Your top ten stories of 2019
Each year, stories from the University reach hundreds of thousands of people, and we’re always fascinated by what draws the most attention. From medicine to graphene, and astronomy to the ever-popular university rankings, here’s ten of our most-read stories from 2019. This year we had readers from 225 countries and territories.
So, to mark the end of 2019, we thought we’d share the top ten stories, as read by you. And don't forget to read our month-by-month review of the year.
10. Coming in at number ten is this story on why introverts might just be bad at recognising faces.
Dr Karen Lander and colleagues carried out research into the link between personality and face recognition ability. Working with 100 volunteers with “a range of extroversion levels”, Dr Lander and her team showed that those with higher levels of extroversion were better able to recognise famous faces – though it’s unclear if that because facial recognition makes people more socially confident, or vice versa.
Full disclosure – this wasn’t even one of ours! Dr Lander wrote the piece for a brilliant site called The Conversation, which is dedicated to turning academic research into journalistic-style articles. We’d heartily recommend having a look through their work.
9. Surprisingly low on the list is “Cloudy with a Chance of Pain”. Maybe it was due to the fact it was so widely covered in the news, or the fact that late October was overshadowed by Brexit. Whatever the reason, this story was your ninth most read of the year, but definitely one of our most widely covered in the media.
Dr Will Dixon and his team created an app to monitor chronic pain in relation to weather. With the help of over 2,500 participants from all over the UK, Dr Dixon was able to confirm the old wives’ tale that pain really does get worse with wet and windy weather. And while it might have only just crept onto our list, it reached an international audience, being picked up on by outlets in the US, Australia and China. It even made it onto the One Show, which, as we all know, is the gold standard for news.
8. The first university ranking story in this list. Cast your minds back all the way to September, when Manchester was named the top UK university for graduate employability by The Times and Sunday Times Good University Guide. Among the top 100 graduate employers, Manchester students ticked the most boxes, thanks in part to programmes like Stellify.
We also jumped up a whole one place in the overall rankings!
7. Back to biology! In February, scientists led by Prof Graham Lord found the ‘master-switch’ in the body’s immune system. A microRNA – with the catchy name ‘microRNA-142’ – was discovered to be a key regulator of T-cells, which modulate the immune system and prevent autoimmune diseases like cancer, diabetes and Crohn’s disease. It’s hoped that the discovery will lead to new treatments for autoimmune conditions.
6. Childhood trauma is strongly linked to Borderline Personality Disorder. Despite only being released a few weeks ago, this story sparked your interest enough to get it nearly halfway into our top ten. Researchers at the University, with colleagues from the Greater Manchester NHS Foundation Trust, as well as Lancaster University, found that of over 5,000 people with BDS, 71.1% reported “at least one traumatic childhood experience”.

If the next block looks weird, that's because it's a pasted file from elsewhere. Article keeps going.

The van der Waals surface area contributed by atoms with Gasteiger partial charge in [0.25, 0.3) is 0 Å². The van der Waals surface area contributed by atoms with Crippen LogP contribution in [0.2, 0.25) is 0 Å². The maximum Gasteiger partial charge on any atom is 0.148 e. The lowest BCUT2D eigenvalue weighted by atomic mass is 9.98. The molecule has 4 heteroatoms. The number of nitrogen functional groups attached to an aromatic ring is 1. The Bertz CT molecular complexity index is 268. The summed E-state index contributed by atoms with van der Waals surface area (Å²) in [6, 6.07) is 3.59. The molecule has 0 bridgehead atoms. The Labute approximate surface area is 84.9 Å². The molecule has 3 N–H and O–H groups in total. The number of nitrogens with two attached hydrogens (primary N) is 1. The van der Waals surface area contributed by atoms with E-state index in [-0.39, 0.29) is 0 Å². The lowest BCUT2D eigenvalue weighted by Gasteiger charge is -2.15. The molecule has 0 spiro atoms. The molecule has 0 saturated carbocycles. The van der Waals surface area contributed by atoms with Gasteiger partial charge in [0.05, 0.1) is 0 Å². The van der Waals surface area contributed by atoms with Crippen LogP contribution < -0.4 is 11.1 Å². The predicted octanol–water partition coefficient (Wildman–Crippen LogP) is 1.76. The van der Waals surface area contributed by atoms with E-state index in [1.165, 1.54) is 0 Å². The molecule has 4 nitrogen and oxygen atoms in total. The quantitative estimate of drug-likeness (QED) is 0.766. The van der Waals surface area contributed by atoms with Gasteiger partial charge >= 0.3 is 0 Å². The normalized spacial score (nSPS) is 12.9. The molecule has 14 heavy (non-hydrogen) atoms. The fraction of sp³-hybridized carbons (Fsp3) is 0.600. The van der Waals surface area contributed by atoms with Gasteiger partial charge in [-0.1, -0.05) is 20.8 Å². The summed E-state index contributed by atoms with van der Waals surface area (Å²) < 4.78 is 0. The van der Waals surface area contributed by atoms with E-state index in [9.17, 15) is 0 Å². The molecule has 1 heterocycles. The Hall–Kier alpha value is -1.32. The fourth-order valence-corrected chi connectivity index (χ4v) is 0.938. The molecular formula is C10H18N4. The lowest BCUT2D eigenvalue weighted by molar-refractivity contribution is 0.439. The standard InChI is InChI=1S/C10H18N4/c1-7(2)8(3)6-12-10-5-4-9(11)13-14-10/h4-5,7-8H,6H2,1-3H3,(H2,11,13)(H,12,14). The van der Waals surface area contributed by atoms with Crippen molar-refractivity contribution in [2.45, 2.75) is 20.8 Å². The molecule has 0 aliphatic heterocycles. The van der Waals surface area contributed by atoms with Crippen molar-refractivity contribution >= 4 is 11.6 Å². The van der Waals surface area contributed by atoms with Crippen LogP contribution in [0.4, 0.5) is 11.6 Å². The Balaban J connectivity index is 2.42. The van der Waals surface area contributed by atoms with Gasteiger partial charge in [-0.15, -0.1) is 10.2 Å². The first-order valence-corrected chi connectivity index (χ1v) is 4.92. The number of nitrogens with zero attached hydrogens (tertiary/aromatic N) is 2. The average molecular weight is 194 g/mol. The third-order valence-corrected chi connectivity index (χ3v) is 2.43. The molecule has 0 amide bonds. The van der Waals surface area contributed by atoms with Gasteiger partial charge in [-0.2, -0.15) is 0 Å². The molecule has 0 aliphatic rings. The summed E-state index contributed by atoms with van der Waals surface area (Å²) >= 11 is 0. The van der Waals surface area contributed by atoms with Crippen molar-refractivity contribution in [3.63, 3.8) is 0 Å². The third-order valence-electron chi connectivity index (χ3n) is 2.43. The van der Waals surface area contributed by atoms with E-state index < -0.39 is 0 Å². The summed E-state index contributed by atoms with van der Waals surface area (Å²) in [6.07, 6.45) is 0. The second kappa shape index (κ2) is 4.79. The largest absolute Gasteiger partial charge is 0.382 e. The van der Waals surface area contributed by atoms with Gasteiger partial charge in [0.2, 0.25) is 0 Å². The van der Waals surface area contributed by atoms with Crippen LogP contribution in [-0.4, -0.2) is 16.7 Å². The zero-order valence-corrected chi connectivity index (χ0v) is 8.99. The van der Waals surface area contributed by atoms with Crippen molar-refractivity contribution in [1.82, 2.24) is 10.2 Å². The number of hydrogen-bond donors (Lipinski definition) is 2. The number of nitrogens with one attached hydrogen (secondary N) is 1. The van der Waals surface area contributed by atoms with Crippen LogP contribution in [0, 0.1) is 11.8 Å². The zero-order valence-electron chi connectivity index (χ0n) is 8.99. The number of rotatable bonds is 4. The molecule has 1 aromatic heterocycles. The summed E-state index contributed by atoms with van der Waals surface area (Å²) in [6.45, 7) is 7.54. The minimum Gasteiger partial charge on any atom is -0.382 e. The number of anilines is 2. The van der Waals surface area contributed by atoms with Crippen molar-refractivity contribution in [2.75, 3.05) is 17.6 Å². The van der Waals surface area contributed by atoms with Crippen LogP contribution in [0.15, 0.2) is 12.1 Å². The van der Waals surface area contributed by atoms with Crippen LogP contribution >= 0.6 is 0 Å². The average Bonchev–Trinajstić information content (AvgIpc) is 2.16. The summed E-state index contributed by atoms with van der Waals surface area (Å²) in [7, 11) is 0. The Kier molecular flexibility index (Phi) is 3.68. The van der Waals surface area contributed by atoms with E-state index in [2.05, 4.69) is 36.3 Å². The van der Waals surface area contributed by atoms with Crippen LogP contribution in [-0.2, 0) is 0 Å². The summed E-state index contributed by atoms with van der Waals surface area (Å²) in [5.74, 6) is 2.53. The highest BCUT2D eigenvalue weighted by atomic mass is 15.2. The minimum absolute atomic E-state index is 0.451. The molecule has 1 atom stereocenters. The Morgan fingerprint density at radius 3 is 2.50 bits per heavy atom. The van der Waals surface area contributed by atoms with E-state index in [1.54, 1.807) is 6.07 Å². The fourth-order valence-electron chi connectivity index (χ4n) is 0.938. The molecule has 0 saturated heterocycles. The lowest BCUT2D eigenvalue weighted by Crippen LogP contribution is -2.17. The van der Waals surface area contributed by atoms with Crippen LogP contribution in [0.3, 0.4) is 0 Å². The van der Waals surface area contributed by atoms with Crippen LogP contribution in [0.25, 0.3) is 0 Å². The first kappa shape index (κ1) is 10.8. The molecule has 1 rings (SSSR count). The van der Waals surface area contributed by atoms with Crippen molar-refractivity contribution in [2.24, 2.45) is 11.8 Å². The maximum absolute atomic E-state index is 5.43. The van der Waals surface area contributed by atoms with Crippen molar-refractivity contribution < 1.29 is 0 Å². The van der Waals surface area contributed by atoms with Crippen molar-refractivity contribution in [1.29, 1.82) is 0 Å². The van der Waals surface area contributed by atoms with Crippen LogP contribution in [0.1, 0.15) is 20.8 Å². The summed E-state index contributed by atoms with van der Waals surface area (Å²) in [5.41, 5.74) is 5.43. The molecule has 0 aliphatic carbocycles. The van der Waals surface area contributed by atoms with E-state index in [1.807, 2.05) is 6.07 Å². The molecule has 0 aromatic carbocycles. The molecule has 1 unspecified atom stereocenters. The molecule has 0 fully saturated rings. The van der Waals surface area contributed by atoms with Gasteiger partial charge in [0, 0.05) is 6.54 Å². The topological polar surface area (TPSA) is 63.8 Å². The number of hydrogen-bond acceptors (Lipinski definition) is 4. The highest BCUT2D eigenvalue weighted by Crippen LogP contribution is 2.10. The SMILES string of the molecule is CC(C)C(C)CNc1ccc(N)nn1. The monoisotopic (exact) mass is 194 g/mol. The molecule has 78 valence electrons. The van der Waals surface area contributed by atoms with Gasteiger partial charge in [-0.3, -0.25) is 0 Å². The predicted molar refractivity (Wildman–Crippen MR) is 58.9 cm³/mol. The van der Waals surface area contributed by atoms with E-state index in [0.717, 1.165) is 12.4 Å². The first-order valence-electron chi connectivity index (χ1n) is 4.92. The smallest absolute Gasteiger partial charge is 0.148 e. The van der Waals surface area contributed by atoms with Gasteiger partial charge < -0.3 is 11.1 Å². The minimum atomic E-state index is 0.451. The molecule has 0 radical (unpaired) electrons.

5. We’re into the top half now. Way back in January, we published a story about how working mothers are up to 40% more stressed than their peers. Prof Tarani Chandola worked with colleagues from the University of Essex to analyse data from 6,025 participants. In working mothers with two children, the biomarkers of chronic stress, such as stress-related hormones and high blood pressure, were 40% higher than in working women with no children. The researchers also found that this stress could be partially mitigated by introducing more flexible working hours.
4. At number four is another January story, this time on David Olusoga’s appointment as a Professor of Public History at the University. Prof Olusoga is a widely recognised expert in the history of empire, race and slavery. The article outlines his impressive body of work, as well as the childhood influences which led him down that path.
3. The bronze medallist is this story on a solar cell defect mystery solved after decades of global effort. Solar panel cells only achieve around 20% efficiency, which quickly drops to around 18% within the first hours of operation after installation. Scientists from the University discovered that this drop was due to the electronic charge within the silicon-based cells changing when exposed to sunlight. This change then creates a ‘trap’, which prevents the flow of electrons, which generate the electricity.
2. Our runner up is another University appointment! Last month, the Guardian editor and journalist Gary Younge was appointed as Professor of Sociology. As with the story on Prof Olusoga’s appointment, this article explores Prof Younge’s childhood, as well as his impressive career in the media.
1. And drumroll please! Your top University story of 2019, beating all competition, is…
A rankings story! To be fair, it’s a pretty impressive one – back in June, the University reached its highest every place in the QS World University Rankings. We came in at number 27 worldwide, and were into the top ten in both the UK and Europe.
How much of that was down to the Newsroom? Well, we don’t want to take too much credit, but we’re pretty sure the University would never have got there without the daily News Digest emails.
So that wraps up our list! 2019 at The University of Manchester was, in your eyes, a year of biology, staff appointments and, above all, rankings. Here’s looking to 2020!
And don't forget to check out our in-depth review of the year!